By: Daniella Jade Lowe
On December 3, 2020, I was a panelist for a Virtual Conference hosted by the WindReach in Bermuda. This virtual conference was held in honour of ‘International Day of People with Disabilities’.
Due to COVID-19, but even before, the needs and voices of People Living with Disabilities were often not made a priority in our social world, in our workplaces, in our schools or even in their own care and goals. Focusing our main topics of understanding on the history of disability, employment, accessibility, stigma, people’s misperceptions, and encouraging self-advocacy, we hope to address many of the issues facing Bermudians living with disabilities.
This conference is meant to shine a light on the disability community as a whole, give space for their voices to be heard and to work on solutions to better the lives of all individuals. Everyone benefits when we collectively move towards a more inclusive society. There were ASL interpreters present throughout the whole conference. It was well organised and things went smoothly.
During the conference, I shared the subject of Disability & Accessibility in Bermuda (Panel) alongside Chris Bulley, Vince Godber from Vision Bermuda & Keith Simmons.
This discussion was between Panelists on the state of accessibility in Bermuda, what are the issues facing individuals accessing public and private establishments, transportation, and health care from an access perspective. Examine what laws are in place to address this, how they are used and how we can move forward to create a more accessible Bermuda.
I also discussed how I’ve explored the option of marketing myself as an Access Consultant, and how we could do with more in Bermuda.
I have always advocated and written articles on the subject of Wheelchair Accessibility, especially while growing up in Bermuda. This has been a longstanding issue in Bermuda, at least since 2006. I’ve even attended a ‘Brown Bag Lunch’ with Bermuda’s former Premier Dr. Ewart Brown, to discuss subjects like Wheelchair Accessibility amongst other things.
During Middle School and High School, I used a Garaventa StairTrac for navigating the school for classes. https://www.garaventalift.com/en/products/portable-lift-evacuation-chair/stairtrac.html.
Accessibility can be viewed as the “ability to access” and benefit from some system or entity. The concept often focuses on people with disabilities or special needs (such as the Convention on the Rights of Persons with Disabilities) and their right of access, enabling the use of assistive technology.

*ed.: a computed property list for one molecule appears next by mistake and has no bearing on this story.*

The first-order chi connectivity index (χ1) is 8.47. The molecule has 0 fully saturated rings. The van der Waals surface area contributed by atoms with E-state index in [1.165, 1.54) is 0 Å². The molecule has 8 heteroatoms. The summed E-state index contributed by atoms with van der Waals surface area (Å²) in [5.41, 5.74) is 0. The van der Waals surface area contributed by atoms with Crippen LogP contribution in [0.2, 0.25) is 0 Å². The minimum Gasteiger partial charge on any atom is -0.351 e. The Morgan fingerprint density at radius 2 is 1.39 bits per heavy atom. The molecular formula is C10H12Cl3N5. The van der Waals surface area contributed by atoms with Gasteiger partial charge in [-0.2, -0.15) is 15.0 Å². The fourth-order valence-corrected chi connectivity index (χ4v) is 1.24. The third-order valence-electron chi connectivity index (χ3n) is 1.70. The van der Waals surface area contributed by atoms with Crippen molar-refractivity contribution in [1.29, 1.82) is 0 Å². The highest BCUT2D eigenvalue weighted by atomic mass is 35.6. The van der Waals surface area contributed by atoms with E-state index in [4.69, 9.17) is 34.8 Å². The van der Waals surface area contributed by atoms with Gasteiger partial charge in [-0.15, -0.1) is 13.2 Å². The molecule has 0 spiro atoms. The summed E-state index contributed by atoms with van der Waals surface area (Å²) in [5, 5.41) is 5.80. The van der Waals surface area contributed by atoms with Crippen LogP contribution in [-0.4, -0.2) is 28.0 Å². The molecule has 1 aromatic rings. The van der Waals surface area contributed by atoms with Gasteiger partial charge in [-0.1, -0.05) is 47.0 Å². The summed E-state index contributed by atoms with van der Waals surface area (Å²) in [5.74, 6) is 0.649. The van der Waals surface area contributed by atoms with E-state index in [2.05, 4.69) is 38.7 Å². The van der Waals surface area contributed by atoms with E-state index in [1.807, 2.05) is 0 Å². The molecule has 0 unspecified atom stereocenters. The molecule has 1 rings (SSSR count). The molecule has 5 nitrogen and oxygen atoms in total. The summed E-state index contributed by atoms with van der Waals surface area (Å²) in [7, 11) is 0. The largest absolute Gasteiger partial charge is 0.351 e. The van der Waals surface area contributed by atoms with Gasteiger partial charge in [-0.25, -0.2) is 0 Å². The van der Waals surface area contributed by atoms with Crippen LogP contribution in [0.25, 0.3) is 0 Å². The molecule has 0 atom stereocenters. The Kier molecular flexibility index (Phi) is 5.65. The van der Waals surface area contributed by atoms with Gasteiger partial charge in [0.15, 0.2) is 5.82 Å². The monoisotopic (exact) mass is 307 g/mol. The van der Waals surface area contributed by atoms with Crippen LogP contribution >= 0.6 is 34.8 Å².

Bermuda is not wheelchair-friendly. But in the City of Hamilton, some roads have disabled-friendly sidewalks. Bermuda’s sidewalks are often very busy with pedestrians, can be steep, are not always on both sides of the road and traffic on the main road between sidewalks is often dense. It is a very hilly, with few flat places, not good for disabled people confined to a wheelchair who are not accompanied by a spouse or caregiver with the strength to lift them. Main roads are very narrow and almost always busy during the weekday especially. There are now sidewalks with sloping ramps uniformly throughout the most frequently traveled tourism and international business areas of the city. The Town of St. George is slowly improving. It is semi-rural. http://www.bermuda-online.org/disabledinBermuda.htm.
Wheelchair Accessibility and mobility issues are additional problems that wheelchair users face daily. I experienced this many times in Bermuda, especially at school. Access alleviates the amount of limitations and restrictions on wheelchair users. Failing to ensure wheelchair accessibility is neglecting to provide reasonable adjustments. It is like functioning in dysfunction. Fortunately AccessAdvisr helps to tackle this in England. I still think that people must be mindful.
Accessibility Consultation and Disability Services (ADS) provides inspections, assessment, and consultations for accessibility requirements like ramps, door sizes, for new buildings and renovations. The purpose of this service is to help ensure and promote accessibility for all. The Accessibility Officer reviews planning applications, upon the request of the Department of Planning or the applicant, to help ensure buildings meet accessibility requirements. For more information about the Building Codes in Bermuda visit The Department of Planning Website: https://www.gov.bm/accessibility-consultation.